Answer: All of these, and more...


We are continually monitoring the global situation for extreme weather as well as areas of increased violence or tension. We are often monitoring a situation before the disaster hits.

To do this we use the most reliable reports and weather monitoring systems and our operations team make use of several online tools to analyse things such as global weather patterns to get ahead of a situation.

Monitoring also allows us to establish the scale of potential destruction, the numbers likely to be affected and exactly what help may be needed from us.

2 people pointing on a windy tv

Decision to respond

2 SRTs carrying a shelterbox

When disasters strike we are ready to respond whenever we can. 

Unfortunately, the challenge we face is huge and we can’t help everyone. That is why we have developed our ‘Decision to Respond‘ criteria. These questions help us make those tough decisions.

Most importantly, they help us prioritise the most vulnerable families around the world who wouldn’t otherwise receive the vital support they need.

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Once a disaster hits we start to do all of the following...

1. Get in touch with local contacts, such as local Rotary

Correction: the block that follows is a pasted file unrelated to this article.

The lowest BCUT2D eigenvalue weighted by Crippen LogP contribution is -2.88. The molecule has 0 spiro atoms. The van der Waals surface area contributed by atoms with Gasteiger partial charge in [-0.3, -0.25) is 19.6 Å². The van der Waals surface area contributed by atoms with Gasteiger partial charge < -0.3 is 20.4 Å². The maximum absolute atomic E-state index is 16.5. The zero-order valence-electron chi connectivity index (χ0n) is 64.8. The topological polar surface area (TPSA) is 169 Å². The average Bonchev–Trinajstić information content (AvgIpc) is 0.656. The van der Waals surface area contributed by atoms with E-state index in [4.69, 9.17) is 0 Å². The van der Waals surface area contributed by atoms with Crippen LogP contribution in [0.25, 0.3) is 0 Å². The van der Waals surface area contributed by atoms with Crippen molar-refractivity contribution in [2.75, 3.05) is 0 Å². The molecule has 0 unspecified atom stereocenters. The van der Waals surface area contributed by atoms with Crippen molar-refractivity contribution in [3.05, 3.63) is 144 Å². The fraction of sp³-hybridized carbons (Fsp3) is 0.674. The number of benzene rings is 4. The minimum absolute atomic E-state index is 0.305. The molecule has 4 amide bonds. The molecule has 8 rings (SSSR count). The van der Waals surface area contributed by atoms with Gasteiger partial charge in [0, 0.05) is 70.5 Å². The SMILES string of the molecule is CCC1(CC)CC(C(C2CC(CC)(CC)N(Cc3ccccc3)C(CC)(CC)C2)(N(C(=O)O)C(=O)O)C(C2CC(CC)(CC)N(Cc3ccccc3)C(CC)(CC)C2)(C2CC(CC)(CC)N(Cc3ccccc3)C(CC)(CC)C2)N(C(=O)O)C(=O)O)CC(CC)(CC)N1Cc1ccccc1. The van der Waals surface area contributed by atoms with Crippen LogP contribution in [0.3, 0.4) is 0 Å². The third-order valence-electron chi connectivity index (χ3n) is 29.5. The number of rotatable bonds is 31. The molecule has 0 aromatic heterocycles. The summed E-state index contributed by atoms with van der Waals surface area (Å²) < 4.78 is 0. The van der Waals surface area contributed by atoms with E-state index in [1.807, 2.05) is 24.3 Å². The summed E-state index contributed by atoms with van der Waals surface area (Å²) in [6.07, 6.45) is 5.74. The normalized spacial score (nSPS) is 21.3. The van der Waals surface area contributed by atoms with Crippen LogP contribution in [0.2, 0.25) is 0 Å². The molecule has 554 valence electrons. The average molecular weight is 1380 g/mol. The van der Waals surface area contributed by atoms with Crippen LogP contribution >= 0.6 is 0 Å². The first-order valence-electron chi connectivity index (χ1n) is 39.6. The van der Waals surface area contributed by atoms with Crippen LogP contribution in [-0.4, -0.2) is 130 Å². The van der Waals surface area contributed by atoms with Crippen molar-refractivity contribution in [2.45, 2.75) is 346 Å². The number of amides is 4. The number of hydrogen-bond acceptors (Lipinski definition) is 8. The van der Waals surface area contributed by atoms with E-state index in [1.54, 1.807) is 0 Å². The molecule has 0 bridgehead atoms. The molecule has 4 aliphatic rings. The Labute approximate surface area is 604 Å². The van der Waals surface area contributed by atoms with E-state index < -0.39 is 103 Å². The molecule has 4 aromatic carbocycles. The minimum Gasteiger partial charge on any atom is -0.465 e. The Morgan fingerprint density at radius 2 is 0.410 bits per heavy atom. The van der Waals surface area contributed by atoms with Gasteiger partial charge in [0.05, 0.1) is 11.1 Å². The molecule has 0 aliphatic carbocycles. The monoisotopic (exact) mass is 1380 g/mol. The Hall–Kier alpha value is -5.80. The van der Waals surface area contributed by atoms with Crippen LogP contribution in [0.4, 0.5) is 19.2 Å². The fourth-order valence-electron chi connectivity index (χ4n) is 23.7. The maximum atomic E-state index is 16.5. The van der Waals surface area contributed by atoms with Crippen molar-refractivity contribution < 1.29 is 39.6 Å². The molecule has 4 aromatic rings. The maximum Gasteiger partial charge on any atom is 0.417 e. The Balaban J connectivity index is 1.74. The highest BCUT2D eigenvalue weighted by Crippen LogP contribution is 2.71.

Often when a disaster strikes we connect with local contacts, such as partner agencies and local Rotarians, that we have worked with on a previous response. Getting a sense of what has happened and learning as much as possible about the local situation is incredibly important.

Local Rotary clubs often help us to learn more about the situation, we may also seek other agencies we could potentially collaborate with and start to get a sense of where there may be gaps in the overall response.

2. Prepare to send a team

Response Team members will be contacted to assess their availability as well as suitability to the response. A Response Team will be assembled and placed on standby if the decision is made to deploy.

3. Start moving aid

Our logistics team will look at stock levels of aid prepositioned in strategic locations around the world to ensure we have enough items available to respond and restock where needed. They will then also start to scope out possible routes that the aid could take to get into the country, weighing up things like cost and speed.